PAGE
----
WiMax in Your Pocket

What was once just going to be a long-range, high-bandwidth wireless technology to replace your cable or DSL — with a stop at a CPE/modem along the way — may now go directly to your favorite devices.

And that is, apparently, just what the public wants. In-Stat’s latest survey of 1,200 people in the United States indicated the public wants WiMax even more than 3G or Wi-Fi. 50% said they’d change their broadband provider if they could get one with a wireless broadband bundle; their interest in a 3G/cellular data service dropped whenever they were told about the current pricing.

Luckily for those people, the vendors know this, and more and more of late have made announcements about devices that will integrate WiMax, sometimes with Wi-Fi and sometimes without.

For example, at the Intel Developer Forum (IDF) in Beijing, China today, Intel spelled out the roadmap for its Centrino processor tech. The Santa Rosa chipset is well known: it comes out in May and integrates a Core 2 Duo processor, the Mobile Intel 965 Express chips, and Intel Next-Gen Wireless N along with Gigabit Ethernet and Turbo Memory. But in 2008, Santa Rosa will be supplanted by a new chipset, codenamed “Penryn” (which uses a 45nm silicon process technology with high-k metal gate transistors), then again later next year by “Montevina.” By then, the chips will be small enough for sub-notebooks and ultra-mobile PCs. What’s more, Montevina will feature integration of Wi-Fi and mobile WiMax.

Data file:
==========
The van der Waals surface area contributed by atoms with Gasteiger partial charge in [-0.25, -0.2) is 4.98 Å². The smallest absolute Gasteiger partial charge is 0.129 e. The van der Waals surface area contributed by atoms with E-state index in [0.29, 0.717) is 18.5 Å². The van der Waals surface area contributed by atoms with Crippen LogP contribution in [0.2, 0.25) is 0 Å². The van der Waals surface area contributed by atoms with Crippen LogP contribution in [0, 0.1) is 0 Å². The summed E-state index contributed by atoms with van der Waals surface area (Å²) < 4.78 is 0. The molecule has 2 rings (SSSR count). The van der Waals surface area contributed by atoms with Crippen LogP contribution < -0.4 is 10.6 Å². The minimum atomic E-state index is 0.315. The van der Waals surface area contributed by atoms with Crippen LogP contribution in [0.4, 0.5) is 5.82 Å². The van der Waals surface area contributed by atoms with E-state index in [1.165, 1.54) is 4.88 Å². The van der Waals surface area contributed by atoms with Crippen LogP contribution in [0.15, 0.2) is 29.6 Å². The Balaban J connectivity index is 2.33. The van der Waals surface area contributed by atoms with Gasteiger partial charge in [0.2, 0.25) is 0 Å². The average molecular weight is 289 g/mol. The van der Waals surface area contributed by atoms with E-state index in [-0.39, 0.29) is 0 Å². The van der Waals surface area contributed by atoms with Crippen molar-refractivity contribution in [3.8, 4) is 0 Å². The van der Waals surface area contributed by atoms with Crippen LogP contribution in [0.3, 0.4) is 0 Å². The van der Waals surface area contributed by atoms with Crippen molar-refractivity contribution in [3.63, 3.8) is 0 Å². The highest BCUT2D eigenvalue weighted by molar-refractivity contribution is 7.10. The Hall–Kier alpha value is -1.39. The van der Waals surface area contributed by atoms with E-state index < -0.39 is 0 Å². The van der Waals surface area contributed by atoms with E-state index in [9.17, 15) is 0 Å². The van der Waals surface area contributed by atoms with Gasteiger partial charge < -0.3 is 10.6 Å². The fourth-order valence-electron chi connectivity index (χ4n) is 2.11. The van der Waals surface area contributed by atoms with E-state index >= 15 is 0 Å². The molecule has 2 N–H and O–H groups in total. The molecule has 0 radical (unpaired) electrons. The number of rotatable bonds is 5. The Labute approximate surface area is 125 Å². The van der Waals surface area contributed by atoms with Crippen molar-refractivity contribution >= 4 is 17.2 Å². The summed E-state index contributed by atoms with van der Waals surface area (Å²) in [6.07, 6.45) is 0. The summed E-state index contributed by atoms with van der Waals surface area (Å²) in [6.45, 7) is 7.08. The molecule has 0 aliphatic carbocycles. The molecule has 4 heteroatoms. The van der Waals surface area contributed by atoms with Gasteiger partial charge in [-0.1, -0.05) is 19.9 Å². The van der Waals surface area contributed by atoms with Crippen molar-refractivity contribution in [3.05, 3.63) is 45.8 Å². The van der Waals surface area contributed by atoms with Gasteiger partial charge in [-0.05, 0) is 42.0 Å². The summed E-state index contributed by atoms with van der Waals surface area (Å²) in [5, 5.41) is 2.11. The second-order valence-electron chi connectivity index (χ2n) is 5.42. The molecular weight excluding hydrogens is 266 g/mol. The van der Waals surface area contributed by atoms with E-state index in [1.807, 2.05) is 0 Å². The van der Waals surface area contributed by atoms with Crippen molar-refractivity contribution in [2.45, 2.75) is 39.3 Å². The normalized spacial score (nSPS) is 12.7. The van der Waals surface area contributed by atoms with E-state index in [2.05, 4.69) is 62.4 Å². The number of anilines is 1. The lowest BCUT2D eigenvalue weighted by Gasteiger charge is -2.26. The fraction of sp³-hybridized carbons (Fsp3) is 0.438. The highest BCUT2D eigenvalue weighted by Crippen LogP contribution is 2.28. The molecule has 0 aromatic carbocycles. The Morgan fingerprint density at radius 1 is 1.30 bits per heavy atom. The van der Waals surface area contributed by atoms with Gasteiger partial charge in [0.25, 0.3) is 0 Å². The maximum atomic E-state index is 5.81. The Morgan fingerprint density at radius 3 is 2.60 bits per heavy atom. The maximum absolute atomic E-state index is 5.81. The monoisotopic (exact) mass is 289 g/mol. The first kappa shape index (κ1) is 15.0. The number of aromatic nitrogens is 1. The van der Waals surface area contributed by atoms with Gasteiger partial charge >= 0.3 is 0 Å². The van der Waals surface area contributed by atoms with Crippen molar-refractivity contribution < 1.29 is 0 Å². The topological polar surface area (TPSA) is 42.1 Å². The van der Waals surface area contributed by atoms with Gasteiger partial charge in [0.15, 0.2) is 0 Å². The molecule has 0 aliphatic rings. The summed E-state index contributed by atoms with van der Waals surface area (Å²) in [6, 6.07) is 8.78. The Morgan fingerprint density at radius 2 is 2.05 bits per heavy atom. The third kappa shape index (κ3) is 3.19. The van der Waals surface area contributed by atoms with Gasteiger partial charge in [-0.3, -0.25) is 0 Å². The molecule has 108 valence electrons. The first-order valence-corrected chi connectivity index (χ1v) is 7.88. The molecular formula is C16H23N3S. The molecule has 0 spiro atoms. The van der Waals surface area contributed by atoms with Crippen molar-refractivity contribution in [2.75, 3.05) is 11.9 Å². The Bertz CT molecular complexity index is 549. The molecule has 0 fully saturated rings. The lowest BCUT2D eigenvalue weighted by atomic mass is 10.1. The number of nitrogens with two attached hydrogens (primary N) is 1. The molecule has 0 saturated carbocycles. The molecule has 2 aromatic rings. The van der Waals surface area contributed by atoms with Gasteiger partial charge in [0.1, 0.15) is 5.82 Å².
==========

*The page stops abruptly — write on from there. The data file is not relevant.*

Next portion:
Intel is certainly not alone with the WiMax in your hand. Several outlets reported earlier this week on a slew of products that have been announced by several vendors.

Rivals Nokia and Motorola both plan to have mobile WiMax handsets available in 2008. GigaOm was told by Nokia that even its Wi-Fi tablets like the N800 would get a WiMax refresh.

Samsung will have devices specifically for the mobile WiMax deployment in South Korea called WiBro, including a USB dongle, a smartphone that supports WiBro and EV-DO, and what they call a “convergence device” (right) with a 2.8-inch touchscreen for doing voice and multimedia communications as well as a fold-out full keyboard. No Wi-Fi in these, though — just WiMax and Bluetooth. No word on when/if they’ll migrate to other WiMax services, although Samsung has said it would make WiMax PC Cards for laptops so they can use the Sprint WiMax network in the U.S. Other vendors Sprint has named include ZTE Corp. for cards, both ExpressCards and USB dongles, and ZyXEL for WiMax modems/CPEs.

Nokia, Motorola and Samsung all make WiMax infrastructure equipment as well, and have all been picked as equipment providers for Sprint Nextel’s roll-out of mobile WiMax networks in the U.S. Sprint has gone on record saying it wants to be sure WiMax will reach indoor locations as well as outdoors.

Korea also will soon get a device combining WiMax, 3G and mobile video from LG.

Last month, Airspan Networks announced its first mobile WiMax USB device, the 16eUSB.

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